British Standards Relevant to Agriculture

British Standard Summaries

BS5502: Part 11: 1996
Building and Structures for Agriculture.
A Guide to the Regulations and Sources of Information

The text herein is not a a full reproduction of the British Standard. It is summary based upon interpretation of the original text and not intended as a replacement for the full text. It should be used for general guidance only.

BS5502 is sub-divided into a number of individual standards. These can be broadly broken down as follows:

  • Part 0: Introduction
  • Parts 10 - 19: Reference information
  • Parts 20 - 39: General designs
  • Parts 40 - 59: Livestock buildings
  • Parts 60 - 79: Crop buildings
  • Parts 80 - 99: Ancillary buildings

BS5502 Part 11 identifies statutory instruments and regulations which apply to buildings and structures used for agricultural purposes. It does not interpret the law. Annex A provides information on other additional sources of support.

Note: The law can and does change! This standard may be updated at any time to account for such changes in the UK statute system. The user has a responsibility to check the full legal position before any decisions are taken regarding the design and construction of any agricultural building. This version of Standard was last updated in 1996.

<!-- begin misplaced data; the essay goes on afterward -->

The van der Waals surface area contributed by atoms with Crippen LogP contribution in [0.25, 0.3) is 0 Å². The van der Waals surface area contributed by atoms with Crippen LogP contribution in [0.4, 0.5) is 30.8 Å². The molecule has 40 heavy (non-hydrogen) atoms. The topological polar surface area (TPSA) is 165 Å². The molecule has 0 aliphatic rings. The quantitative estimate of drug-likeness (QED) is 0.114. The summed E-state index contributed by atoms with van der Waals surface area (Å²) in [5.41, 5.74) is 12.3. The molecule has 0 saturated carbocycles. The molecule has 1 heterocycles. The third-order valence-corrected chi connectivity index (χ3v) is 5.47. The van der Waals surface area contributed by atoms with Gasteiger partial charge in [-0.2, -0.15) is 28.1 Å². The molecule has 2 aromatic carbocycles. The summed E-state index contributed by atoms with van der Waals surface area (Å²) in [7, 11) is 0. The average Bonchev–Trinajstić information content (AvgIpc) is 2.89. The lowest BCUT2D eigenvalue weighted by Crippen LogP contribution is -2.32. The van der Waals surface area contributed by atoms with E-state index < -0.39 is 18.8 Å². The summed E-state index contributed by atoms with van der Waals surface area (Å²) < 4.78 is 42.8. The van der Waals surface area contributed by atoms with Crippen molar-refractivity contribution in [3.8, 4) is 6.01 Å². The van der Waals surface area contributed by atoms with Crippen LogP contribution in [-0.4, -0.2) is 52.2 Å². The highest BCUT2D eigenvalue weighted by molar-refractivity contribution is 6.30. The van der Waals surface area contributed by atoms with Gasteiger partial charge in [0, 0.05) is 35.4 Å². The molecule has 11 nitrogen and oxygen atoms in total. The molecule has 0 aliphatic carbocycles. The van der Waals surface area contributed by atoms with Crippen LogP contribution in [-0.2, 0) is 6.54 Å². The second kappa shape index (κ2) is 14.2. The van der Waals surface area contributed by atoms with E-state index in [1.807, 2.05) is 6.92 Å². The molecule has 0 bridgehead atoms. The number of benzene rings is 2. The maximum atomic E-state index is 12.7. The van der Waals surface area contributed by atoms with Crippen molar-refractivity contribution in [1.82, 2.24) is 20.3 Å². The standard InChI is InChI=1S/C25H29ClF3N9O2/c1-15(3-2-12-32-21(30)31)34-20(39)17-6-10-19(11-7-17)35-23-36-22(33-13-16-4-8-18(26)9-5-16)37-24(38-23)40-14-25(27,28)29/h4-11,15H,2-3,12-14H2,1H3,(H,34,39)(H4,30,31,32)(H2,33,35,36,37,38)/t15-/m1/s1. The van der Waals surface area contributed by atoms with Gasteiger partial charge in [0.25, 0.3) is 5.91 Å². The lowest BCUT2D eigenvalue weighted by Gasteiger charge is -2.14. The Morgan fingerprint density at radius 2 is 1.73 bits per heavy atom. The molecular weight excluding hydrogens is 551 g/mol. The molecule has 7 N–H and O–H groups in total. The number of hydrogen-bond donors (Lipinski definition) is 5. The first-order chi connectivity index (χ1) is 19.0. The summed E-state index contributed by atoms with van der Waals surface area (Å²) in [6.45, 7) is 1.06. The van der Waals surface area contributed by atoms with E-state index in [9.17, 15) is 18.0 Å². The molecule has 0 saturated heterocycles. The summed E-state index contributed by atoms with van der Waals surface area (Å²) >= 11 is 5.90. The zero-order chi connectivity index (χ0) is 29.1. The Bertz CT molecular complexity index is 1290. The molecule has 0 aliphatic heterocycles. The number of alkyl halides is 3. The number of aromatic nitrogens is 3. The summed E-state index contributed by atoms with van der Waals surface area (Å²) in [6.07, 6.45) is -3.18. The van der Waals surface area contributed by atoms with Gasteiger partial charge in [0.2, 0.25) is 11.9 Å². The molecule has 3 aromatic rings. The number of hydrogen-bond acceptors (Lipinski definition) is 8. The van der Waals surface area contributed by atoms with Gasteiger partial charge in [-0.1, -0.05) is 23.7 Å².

Planning in England and Wales

  • A planning application will need to be made to the Local Authority for the erection, extension or alteration of an agricultural building unless it benefits from the permitted development rights set out in the Town and Country (General Development) Order 1988 as amended.
  • Exemption may be claimed if certain conditions are met. These conditions relate to the type of work, building size and proximity to other new buildings, its distance from trunk or classified roads or its intended use (must not be used as a dwelling or in certain situations used for livestock or storage of slurry). Different rules are in place depending on the size of the holding.